A Spoken Word Revolution – Poetry Slam at the Drake

Poetry slams include a variety of styles and cultural traditions
Poetry slams have a broad range of voices, styles, cultural traditions, and approaches to writing and performance.

One of the best things about poetry slams is the scope of poets – for instance, at The Poetry Slam at the Drake Hotel, in just a single evening you get to hear an assortment of spoken word dramatic performances including bitter and/or sweet love poetry, poignant social commentary, or deeply personal confessional pieces. Poets are free to express themselves in any style on any subject, whether it be a big topic or a trifling theme. The poet may fiercely summarize what is wrong with the universe in 3 minutes or take you inside the ‘mind’ of a maple leaf as it falls from its tree. What they all have in common is passion for their art.

When you go to the theatre, you are expected to keep silent but, at a poetry slam, you are encouraged to express yourself with cheers and snapping of the fingers as a testament that the words resonate with you. The audience could also boo at the poet or stomp their feet, but Toronto is generally too polite to do that.

The Slam is hosted by Dave Silverberg who proclaims, “Poems are judged on content, delivery, and originality, but that said, the points are not the point, the poetry is!”

Who judges the poetry? Judges are selected from the audience. The total score given by the judges is used to determine who advances. There are five teams of judges which could include you! When we checked out the Poetry Slam at the Drake Underground on January 24, 2015, I was delightfully surprised that my friends and I were selected to judge. I know from experience that judges can get booed at if the audience isn’t happy with the score; it is all part of the fun. Each judging group names themselves. We called ourselves the Slam Dunk Team.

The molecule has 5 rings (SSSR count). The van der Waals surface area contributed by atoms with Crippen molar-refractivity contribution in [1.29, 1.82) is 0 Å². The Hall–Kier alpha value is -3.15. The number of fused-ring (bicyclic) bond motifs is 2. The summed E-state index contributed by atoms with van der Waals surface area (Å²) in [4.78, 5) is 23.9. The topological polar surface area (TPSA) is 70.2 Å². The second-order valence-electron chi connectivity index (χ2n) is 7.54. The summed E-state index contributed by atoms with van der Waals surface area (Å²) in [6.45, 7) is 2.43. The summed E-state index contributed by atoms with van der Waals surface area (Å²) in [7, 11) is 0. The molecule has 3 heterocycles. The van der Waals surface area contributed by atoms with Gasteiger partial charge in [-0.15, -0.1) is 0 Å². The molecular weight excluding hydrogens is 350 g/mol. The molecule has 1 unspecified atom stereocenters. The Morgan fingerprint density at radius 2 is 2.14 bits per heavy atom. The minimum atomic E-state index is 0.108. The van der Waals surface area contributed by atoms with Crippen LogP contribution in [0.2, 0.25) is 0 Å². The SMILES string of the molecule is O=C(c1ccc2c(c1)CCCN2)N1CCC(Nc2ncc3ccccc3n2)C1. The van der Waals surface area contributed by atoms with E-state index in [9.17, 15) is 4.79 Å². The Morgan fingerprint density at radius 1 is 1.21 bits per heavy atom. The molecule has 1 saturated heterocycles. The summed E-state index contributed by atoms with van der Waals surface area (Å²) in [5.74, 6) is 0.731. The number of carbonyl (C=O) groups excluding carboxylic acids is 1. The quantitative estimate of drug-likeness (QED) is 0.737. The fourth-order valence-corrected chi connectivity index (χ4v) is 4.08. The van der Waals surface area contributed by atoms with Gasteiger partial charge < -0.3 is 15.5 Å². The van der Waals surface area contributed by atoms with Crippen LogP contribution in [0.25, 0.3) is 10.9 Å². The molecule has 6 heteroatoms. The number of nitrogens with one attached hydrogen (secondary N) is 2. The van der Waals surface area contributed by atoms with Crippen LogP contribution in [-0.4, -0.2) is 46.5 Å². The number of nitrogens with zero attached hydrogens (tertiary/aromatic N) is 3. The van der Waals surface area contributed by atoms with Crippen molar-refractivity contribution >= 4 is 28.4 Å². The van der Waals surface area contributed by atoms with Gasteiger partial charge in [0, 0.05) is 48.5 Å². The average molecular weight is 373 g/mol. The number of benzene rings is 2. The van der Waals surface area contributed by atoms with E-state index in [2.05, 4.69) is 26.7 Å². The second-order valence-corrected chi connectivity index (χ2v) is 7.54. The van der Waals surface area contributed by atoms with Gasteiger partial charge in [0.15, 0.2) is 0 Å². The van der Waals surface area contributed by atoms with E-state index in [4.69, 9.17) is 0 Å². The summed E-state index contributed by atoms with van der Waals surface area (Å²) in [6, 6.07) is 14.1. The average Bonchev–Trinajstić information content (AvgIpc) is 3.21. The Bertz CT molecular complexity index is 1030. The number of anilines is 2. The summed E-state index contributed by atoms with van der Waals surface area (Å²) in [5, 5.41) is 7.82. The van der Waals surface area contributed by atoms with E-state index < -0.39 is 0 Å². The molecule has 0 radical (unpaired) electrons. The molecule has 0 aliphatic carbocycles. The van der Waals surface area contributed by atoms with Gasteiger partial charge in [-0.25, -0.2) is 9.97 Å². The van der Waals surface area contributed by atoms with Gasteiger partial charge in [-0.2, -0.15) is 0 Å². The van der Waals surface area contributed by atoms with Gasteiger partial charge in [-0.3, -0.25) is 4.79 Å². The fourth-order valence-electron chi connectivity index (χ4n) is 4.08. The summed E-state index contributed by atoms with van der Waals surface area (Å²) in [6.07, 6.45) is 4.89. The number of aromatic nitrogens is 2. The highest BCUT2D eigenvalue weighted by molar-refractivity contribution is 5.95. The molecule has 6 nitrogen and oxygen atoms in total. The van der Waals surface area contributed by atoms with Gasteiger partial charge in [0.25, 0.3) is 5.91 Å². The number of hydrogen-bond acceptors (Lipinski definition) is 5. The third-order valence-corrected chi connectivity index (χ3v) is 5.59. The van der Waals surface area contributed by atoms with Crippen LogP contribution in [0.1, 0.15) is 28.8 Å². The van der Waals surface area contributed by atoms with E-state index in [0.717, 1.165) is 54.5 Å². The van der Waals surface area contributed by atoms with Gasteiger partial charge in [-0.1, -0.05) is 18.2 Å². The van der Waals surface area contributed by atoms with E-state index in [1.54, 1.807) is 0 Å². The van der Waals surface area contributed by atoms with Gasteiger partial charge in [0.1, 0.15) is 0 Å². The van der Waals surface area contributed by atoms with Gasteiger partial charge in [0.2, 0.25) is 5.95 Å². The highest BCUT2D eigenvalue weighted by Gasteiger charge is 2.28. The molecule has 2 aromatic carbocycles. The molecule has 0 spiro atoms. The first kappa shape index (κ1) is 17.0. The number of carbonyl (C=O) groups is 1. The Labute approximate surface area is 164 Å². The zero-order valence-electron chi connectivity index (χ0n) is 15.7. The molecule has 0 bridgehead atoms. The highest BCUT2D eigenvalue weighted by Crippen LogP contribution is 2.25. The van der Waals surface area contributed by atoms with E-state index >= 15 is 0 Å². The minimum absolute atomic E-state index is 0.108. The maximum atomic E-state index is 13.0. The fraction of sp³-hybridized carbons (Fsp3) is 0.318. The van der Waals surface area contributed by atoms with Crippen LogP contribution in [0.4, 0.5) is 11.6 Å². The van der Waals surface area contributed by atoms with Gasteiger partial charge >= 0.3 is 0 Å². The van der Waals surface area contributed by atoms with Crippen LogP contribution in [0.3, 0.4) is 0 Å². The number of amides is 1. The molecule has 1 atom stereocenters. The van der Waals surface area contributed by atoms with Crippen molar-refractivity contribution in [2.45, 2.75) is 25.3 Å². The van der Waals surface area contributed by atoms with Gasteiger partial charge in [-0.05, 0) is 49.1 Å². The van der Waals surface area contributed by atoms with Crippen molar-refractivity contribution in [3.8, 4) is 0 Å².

Judges at the Poetry Slam at the Drake Hotel
We, the Slam Dunk team, are judging these talented poets!















The slam starts with twelve poets, each taking the stage and charming us with a poem in 3 minutes and 10 seconds.

Poetry slams include a variety of styles and cultural traditions
Poetry slams have a broad range of voices, styles, cultural traditions, and approaches to writing and performance.

One of my favourites of the evening is Spin, a poet, arts educator and revolutionary. Listen to him deliver “The woman is the backbone of the family tree“.

I really got into Sabrina’s dynamics – her voice and message are sublime. Hear Sabrina perform spoken word on October 27, 2013 via YouTube:

On another set, Sabrina expresses the challenges of being a woman and encourages strength and empowerment.
“You are not an hour glass for men who break things on purpose to feel powerful”.

When Sabrina returns to the stage, her poem was “Explaining My Depression to My Mother,” in which she painfully expresses, “It is the moment I come to know that everyone I will ever come to know and love, will die”.

The feature poet this night was Johnny MacRae, who came in second in “Canada’s Smartest Person”. Johnny is one of the top spoken word poets in the country. He had a lot of poignant things to say, such as, “If eyes were lips, then ours had a furious make out session when they first met”. Follow him on Twitter @johnnymacrae

The first half of the slam is intense; we’ve had a lot of words slung at us, but we are the Slam Dunk team…we can take the thrust of the strong words. Dave announced Sabrina, Susanna, Tanya, Spin, Toby, and Trick are moving on to the second round. We get a 10 minute break. After the break, the poets with the highest scores return to the stage with new poems. They are all so talented, but there must only be the top three winners.

With much anticipation, the winners are announced. Kudos to SPIN on his second slam win of the season! We all had a blast! My friends can’t wait to go again. They are asking if I think so-and-so would be interested in coming. I think they want me to plan another poetry slam outing. All right…who’s in?

Looking to know when’s the next Toronto Poetry Slam, the city’s most popular twice-monthly spoken word show? Join their Toronto Poetry Slam Facebook group. Doors open at 7 p.m. I recommend you get there by 7 if you want a seat. Line up before 7 p.m. if you want to score the treasured couches. Poetry slams are popular – the space really fills quickly. Sign up by 7:30 p.m. if you want to perform. The show starts at 8 p.m. and runs to 11 p.m.
Cover is only $5. Drake Hotel Underground
1150 Queen St. W.


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